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The following interview was conducted by journalist Daisuke Sasano in February 2023. A localized translation was then published in the March issue of Japanese car magazine Mag-X. As of this writing, the print edition can still be purchased from Amazon Japan.
The following text was translated from a Japanese translation of an exchange that originally took place in English. I could not have managed to pull this off without the help of my wife, Victoria Song.
There aren’t many car clubs in New York City, but one called NYCars & Coffee was founded last October. The organizer, Gabe Carey, is a Gen Z American and an emerging automotive writer. Gabe will likely be a driving force for today’s young Americans. He has deep, interesting thoughts and it’s easy to understand how young Americans think when you speak to him.
For this monthly report, we’ll focus on an interview with Gabe.
[Editor’s note: Because this interview is almost two months old, I’ve added a few parenthetical asides, clearly labeled as such like this one, to account for statements or predictions I made that are now outdated.]
My car history
Sasano: How many cars have you owned? Tell me the names of the cars.
Gabe: Believe it or not, just four so far. But I’m 26, so there’s plenty of time!
Sasano: That’s true! (Laughs)
Gabe: My first car was a 2006 Scion xB with about 110,000 miles at the time of purchase. Most of the popular kids I went to high school with drove lifted pickup trucks and American muscle cars. Me being the rebel I was, I made the complete opposite choice. Sadly, I totaled the Scion back in 2016, about seven years ago now. My second car was a 2012 Prius. I guess I had an affinity for Toyota. (Laughs)
[Author’s note: Gabe currently lives in New York City but his hometown is in Maryland. It was one of the original 13 colonies to become independent from Great Britain, and is a region with a lot of nature including mountains and a coastline.]
As I entered my mid-20s, I wanted something a little sportier – a convertible! – but I was also on a tight budget. Naturally, I bought a Mazda MX-5. A 2013 Miata Club. Here in the United States, some people call the NC Miata (that is, any Miata built from 2005 to 2015) a boat since it was, and still is, the heaviest generation of MX-5. The Miata is a fun toy, but far from practical, especially in NYC, where owning one car is a luxury, nevermind two. It didn’t take long after I bought the Miata for my wife to start complaining about the lack of cabin and trunk space. We take a lot of road trips and needed more room to fit our luggage and sometimes the pets. Don’t even get me started on groceries!
Sasano: A lot of times in Japan, there’s a lot of times when wives decide which car to buy. What’s your current car?
Gabe: Now I drive a 2018 BMW 430i. It’s unique for a 4 Series, though, for a few reasons. First, it has the M Sport package, so it’s decked out with red leather seats and tasteful red and blue colorway accents peppered throughout. It also has a Steptronic, or manumatic, transmission with paddle shifters for manual gear shifting, as well as sport suspension.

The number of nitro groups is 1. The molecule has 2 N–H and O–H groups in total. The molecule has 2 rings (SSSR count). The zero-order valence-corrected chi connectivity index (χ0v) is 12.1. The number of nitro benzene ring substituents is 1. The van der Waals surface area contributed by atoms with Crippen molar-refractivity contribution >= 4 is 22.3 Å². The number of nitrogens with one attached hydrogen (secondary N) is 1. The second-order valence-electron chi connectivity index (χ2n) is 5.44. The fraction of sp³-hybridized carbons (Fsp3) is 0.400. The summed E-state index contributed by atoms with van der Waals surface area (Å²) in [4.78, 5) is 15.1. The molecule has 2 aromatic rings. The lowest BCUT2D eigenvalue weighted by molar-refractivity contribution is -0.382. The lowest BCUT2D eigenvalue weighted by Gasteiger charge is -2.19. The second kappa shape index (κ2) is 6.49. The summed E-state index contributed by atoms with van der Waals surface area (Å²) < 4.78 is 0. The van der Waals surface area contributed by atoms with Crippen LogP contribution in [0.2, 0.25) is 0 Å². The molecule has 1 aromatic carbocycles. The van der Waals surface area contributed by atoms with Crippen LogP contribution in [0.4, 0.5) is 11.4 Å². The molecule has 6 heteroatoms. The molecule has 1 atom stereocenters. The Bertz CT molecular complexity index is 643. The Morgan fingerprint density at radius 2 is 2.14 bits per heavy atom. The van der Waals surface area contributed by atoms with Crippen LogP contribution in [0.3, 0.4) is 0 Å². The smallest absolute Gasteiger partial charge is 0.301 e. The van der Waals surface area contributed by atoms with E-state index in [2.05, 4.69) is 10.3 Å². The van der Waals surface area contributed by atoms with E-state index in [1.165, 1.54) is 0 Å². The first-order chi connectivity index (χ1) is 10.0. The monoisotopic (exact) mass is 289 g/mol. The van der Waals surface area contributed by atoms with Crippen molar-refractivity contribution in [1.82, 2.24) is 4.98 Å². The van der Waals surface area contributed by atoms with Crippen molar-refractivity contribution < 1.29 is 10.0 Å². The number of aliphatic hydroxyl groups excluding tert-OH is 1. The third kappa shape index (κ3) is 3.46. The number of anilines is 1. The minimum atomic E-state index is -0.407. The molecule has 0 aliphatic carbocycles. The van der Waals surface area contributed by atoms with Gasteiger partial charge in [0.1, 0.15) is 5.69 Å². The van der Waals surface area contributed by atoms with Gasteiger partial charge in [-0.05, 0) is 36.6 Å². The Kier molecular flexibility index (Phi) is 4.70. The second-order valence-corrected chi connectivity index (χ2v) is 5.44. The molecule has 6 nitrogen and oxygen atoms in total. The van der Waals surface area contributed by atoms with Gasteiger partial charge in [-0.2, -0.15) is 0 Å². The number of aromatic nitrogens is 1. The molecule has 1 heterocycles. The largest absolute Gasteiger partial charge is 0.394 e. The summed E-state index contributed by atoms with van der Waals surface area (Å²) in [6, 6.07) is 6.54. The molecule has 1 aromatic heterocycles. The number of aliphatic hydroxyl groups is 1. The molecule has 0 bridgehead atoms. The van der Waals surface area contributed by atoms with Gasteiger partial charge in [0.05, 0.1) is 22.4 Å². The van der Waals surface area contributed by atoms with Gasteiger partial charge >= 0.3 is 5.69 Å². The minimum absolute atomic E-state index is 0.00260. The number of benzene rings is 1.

Best of all, I didn’t have to sacrifice the retractable roof since it’s a hardtop convertible – one of the last of its kind from BMW. The only change I’ve made so far was swapping out the stock brakes for the M Performance kit, bright red Brembo calipers and all.
[Editor’s note: In March, I also added a DME performance tune, for what it’s worth.]
An auto show in New York City every week
S: What would you like to do in the future with NYCars & Coffee?
G: Well, in a perfect world, it would be my full-time job! (Laughs) The short-term answer is continuing to grow our attendance each week, attracting more types of vehicles, and exploring respectable ways to make money. Eventually, that could mean another auto show in New York, but right now I’m in talks with a few local businesses as potential sponsors. Our first Instagram Reel had over 11,000 views so there’s a ripe opportunity for some kind of brand collaboration. I want to maintain a relaxed, casual environment while also maintaining a roof over my head.
S: You said you made NYC Cars and Coffee because there weren’t a ton of other clubs. Was there any other reason or motivation?
Ultimately, I want to give New York car folks a place where they can set brand allegiance aside and come together to celebrate the positive aspects of car culture. Like a laid-back auto show in New York where even the car-curious can congregate every Sunday with diehards eager to share their expertise, no gatekeeping allowed. We still have a long way to go before everyone is comfortable attending automotive enthusiast meetups like mine, no matter how much they love cars. But everyone is welcome at NYCars & Coffee, regardless of gender, race, sexual orientation, and experience level.
The hope is that, by establishing those values early on, we attract mature open-minded people with all sorts of cars, from vintage classics to JDM to the 2023 Rivian R1T.
[Author’s note: There are many so-called “Cars and Coffee” groups currently popping up across America.]
The reality of range anxiety
S: Do you have any plans to buy an electric vehicle? If not, please tell me the reason.
G: Yes, absolutely! I’m reviewing the 2024 Polestar 2 soon, which would probably be my electric vehicle (BEV) of choice right now if I were to buy one.
[Editor’s note: I was supposed to review the Polestar 2, but sadly I didn’t have the chance to submit the paperwork for the loaner before I was laid off from the publication letting me review it. I did, however, test drive the 2023 model and I was impressed!